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Published on October 4, 2007

Author: Hannah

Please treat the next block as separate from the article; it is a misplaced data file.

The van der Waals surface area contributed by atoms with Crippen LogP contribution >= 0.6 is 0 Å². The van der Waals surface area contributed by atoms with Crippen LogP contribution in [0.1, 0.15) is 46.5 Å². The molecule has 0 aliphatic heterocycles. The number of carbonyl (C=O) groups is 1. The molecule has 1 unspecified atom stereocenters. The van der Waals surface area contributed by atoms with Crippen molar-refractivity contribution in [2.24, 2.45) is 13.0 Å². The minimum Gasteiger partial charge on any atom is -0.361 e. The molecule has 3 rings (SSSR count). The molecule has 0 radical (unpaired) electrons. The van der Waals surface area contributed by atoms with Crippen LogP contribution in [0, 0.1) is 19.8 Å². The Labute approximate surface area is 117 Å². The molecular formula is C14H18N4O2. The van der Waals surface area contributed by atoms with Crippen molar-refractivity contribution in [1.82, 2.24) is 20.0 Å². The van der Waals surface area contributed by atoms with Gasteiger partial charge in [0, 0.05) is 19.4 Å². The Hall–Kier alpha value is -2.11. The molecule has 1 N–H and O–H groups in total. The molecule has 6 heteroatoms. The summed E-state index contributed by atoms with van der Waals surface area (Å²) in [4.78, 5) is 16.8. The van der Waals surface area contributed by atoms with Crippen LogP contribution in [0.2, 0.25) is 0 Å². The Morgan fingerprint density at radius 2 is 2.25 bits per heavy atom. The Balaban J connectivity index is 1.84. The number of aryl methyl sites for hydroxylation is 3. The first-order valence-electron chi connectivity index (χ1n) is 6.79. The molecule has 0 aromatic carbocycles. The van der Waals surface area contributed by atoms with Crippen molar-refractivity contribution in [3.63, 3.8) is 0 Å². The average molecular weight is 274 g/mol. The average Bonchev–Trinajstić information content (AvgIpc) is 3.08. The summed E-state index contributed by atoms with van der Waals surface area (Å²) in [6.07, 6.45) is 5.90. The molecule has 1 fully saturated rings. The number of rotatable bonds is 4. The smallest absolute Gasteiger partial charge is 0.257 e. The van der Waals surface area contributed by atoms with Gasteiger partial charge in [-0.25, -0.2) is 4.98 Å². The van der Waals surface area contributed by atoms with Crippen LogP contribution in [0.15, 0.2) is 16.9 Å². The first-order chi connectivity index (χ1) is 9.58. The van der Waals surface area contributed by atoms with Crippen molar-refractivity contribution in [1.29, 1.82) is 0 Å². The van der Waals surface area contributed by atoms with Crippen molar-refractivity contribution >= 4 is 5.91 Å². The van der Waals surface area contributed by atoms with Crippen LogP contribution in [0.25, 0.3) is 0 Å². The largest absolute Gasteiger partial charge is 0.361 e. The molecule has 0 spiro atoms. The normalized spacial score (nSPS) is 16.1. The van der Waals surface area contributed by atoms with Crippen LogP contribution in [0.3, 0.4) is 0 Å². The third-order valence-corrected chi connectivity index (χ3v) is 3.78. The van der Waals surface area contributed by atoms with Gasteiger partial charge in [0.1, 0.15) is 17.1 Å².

Celiac Disease : Building Community Awareness :  Celiac Disease : Building Community Awareness Compiled by Jane Marler What is Celiac Disease?:  What is Celiac Disease? Genetic digestive disorder caused by an allergy to protein fractions in certain grains. Wheat Rye Barley Damage Caused by Gluten:  Damage Caused by Gluten Allergic reaction to proteins leads to damage of the intestinal mucosal lining. Consequences of Damage:  Consequences of Damage Osteoporosis Anemia Cancer Lactose Intolerance Multiple Sclerosis Rheumatoid Arthritis Diabetes How Common is Celiac Disease?:  How Common is Celiac Disease? 1/133 have the disease. Only 1/2,500 have been diagnosed in the U.S. 1/22 with celiacs in their family have the disease. Do You Think You Might Have Celiac Disease?:  Do You Think You Might Have Celiac Disease? Symptoms: Bumpy rash Weight loss and gain Diarrhea Bloating Constipation Fatigue Weakened bones Muscle cramps Depression How is Celiac Disease Diagnosed?:  How is Celiac Disease Diagnosed? Available Blood Tests: Anti-Gliadin Antibodies Endomysium Antibody Tissue Transglutaminase Antibody Genetic indicator Final Indicator: Upper Endoscopy Is there a cure?:  Is there a cure? Stop consumption of gluten. Wheat Rye Barley Oats* What do gluten-containing foods provide? Fiber Protein Vitamins Iron Zinc How do you replace the nutrients lost? Fruits Vegetables Dairy Nuts Alternative flours and cereals Daily vitamins *In North America, oats can be cross-contaminated with dangerous grains. Where is Gluten?:  Where is Gluten? Wheat Wheat Bran Wheat Starch Kamut Spelt Triticale Barley Malt Malt Extract Malt Flavoring Rye Oats Oat Syrup Oat Bran Bulgur Couscous Cereal Binding Semolina Graham Flour Ingredients to Look Out for:  Ingredients to Look Out for Hydrolyzed Plant or Vegetable Protein Seasonings Flavorings Starches Modified Food Starches Dextrin Maltodextrin Be sure to watch out for questionable ingredients not only in foods but also in medicines. Eating Gluten-Free:  Eating Gluten-Free Breads, Cereals, Rice and Pasta: Amaranth Arrowroot Buckwheat Cornmeal Corn Flour Flax Seed Garbanzo Garfava Potato Starch Rice Soy Millet Sorghum Tapioca Quinoa Teff Breads, cereals, and pastas made with gluten-free products. Fruits and Vegetables:  Fruits and Vegetables Apples Grapefruit Oranges Bananas Grapes Pears Peaches Strawberries Blackberries Spinach Celery Potatoes Onions Squash Cucumber Carrots Peppers All unbreaded vegetables Meats, Poultry, Fish, Dry Beans Eggs, and Nuts:  Meats, Poultry, Fish, Dry Beans Eggs, and Nuts Eggs Turkey Chicken Tuna Beef Peanut Butter Soybeans Kidney beans Lentils Milk, Yogurt, and Cheese:  Milk, Yogurt, and Cheese Milk Cheeses Yogurt Cream Watch out for additives. Fats, Oils, and Sweets:  Fats, Oils, and Sweets Butter Ice Cream Honey Jams and Jellies Chocolate Soft Drinks Salad Dressing Daily Meal Options: Day 1:  Daily Meal Options: Day 1 Breakfast: GF cereal, fresh fruit, and a glass of orange juice or milk. Lunch: GF bread with turkey and cheese, corn chips, and an apple. Snack: Yogurt. Dinner: GF Homemade Macaroni and Cheese, steamed carrots, and a fresh fruit salad. Day 2:  Day 2 B: GF waffles or pancakes with eggs and bacon. L: GF crackers with cheese or hummus, yogurt, and rice cakes with peanut butter. S: Peanuts, almonds, or unseasoned soy nuts. D: GF pizza with a fresh salad. Day 3:  Day 3 B: Fresh fruit smoothie. L: Baked potato with cheese or butter and a fresh salad with green peppers and tomatoes. S: Rice cake with peanut butter. D: Grilled chicken, brown rice, steamed broccoli, and GF rolls. Day 4:  Day 4 B: GF toast with peanut butter and a bowl of yogurt. L: Fresh fruit salad and rice with chicken. S: Popcorn. D: Mashed potatoes, pork chops, GF bread, and a fresh fruit salad. Getting Started:  Getting Started Begin a gluten-free environment. Buy flour mixes, cereals, breads First Alternative Natural Foods Co-op Fred Meyer Bob’s Red Mill Natural Foods, Inc. Trader Joe’s Always check labels Call or email if ingredients are questionable Find support in a fellow celiac or group Use resources Celiac Resources:  Celiac Resources Organizations/Websites: Celiac Disease Foundation Celiac Sprue Association/USA, Inc. Gluten Intolerance Group of North America Canadian Celiac Association Magazines: Gluten-Free Living Living Without Books: Dangerous Grains by James Braly and Ron Hoggan Waiter, Is there Wheat in My Soup? by LynnRae Ries Cookbooks: Gluten-Free Diet: A Comprehensive Resource Guide by Shelley Case Gluten-Free Baking by Rebecca Reilly Wheat-Free Recipes & Menus by Carol Fenster The Gluten-Free Gourmet: Cooks Fast and Healthy by Bette Hagman What should you do in these situations?:  What should you do in these situations? School Friends’ houses:  Friends’ houses Family gatherings:  Family gatherings Restaurants:  Restaurants Tips for Life as a Celiac:  Tips for Life as a Celiac Always question. Remember: Content Contact Contamination:  Remember: Content Contact Contamination ! View life as a new normal and find a positive aspect. :  View life as a new normal and find a positive aspect. What does the future hold?:  What does the future hold? Food Allergen Labeling and Consumer Protection Act Vaccine Medication Primitive wheat Research Questions?:  Questions?

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